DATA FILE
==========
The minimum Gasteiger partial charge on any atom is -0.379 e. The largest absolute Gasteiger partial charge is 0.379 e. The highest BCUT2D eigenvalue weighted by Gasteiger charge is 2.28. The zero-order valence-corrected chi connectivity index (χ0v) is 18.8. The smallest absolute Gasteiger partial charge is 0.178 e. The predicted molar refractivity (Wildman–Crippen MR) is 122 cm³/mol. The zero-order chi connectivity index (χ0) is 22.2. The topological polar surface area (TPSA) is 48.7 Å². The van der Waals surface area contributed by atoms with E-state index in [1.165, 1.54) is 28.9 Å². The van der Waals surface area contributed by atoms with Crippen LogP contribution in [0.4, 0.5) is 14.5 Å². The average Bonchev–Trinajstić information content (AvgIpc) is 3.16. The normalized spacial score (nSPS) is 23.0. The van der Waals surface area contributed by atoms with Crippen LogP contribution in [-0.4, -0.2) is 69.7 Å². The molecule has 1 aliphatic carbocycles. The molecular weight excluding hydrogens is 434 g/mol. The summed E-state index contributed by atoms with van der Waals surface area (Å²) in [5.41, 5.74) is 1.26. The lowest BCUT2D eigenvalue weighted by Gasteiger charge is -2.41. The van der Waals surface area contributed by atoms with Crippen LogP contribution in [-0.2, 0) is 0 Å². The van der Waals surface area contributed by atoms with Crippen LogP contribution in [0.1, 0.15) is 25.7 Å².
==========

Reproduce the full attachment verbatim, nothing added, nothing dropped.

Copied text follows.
The minimum Gasteiger partial charge on any atom is -0.379 e. The largest absolute Gasteiger partial charge is 0.379 e. The highest BCUT2D eigenvalue weighted by Gasteiger charge is 2.28. The zero-order valence-corrected chi connectivity index (χ0v) is 18.8. The smallest absolute Gasteiger partial charge is 0.178 e. The predicted molar refractivity (Wildman–Crippen MR) is 122 cm³/mol. The zero-order chi connectivity index (χ0) is 22.2. The topological polar surface area (TPSA) is 48.7 Å². The van der Waals surface area contributed by atoms with E-state index in [1.165, 1.54) is 28.9 Å². The van der Waals surface area contributed by atoms with Crippen LogP contribution in [0.4, 0.5) is 14.5 Å². The average Bonchev–Trinajstić information content (AvgIpc) is 3.16. The normalized spacial score (nSPS) is 23.0. The van der Waals surface area contributed by atoms with Crippen LogP contribution in [-0.4, -0.2) is 69.7 Å². The molecule has 1 aliphatic carbocycles. The molecular weight excluding hydrogens is 434 g/mol. The summed E-state index contributed by atoms with van der Waals surface area (Å²) in [5.41, 5.74) is 1.26. The lowest BCUT2D eigenvalue weighted by Gasteiger charge is -2.41. The van der Waals surface area contributed by atoms with Crippen LogP contribution in [-0.2, 0) is 0 Å². The van der Waals surface area contributed by atoms with Crippen LogP contribution in [0.1, 0.15) is 25.7 Å².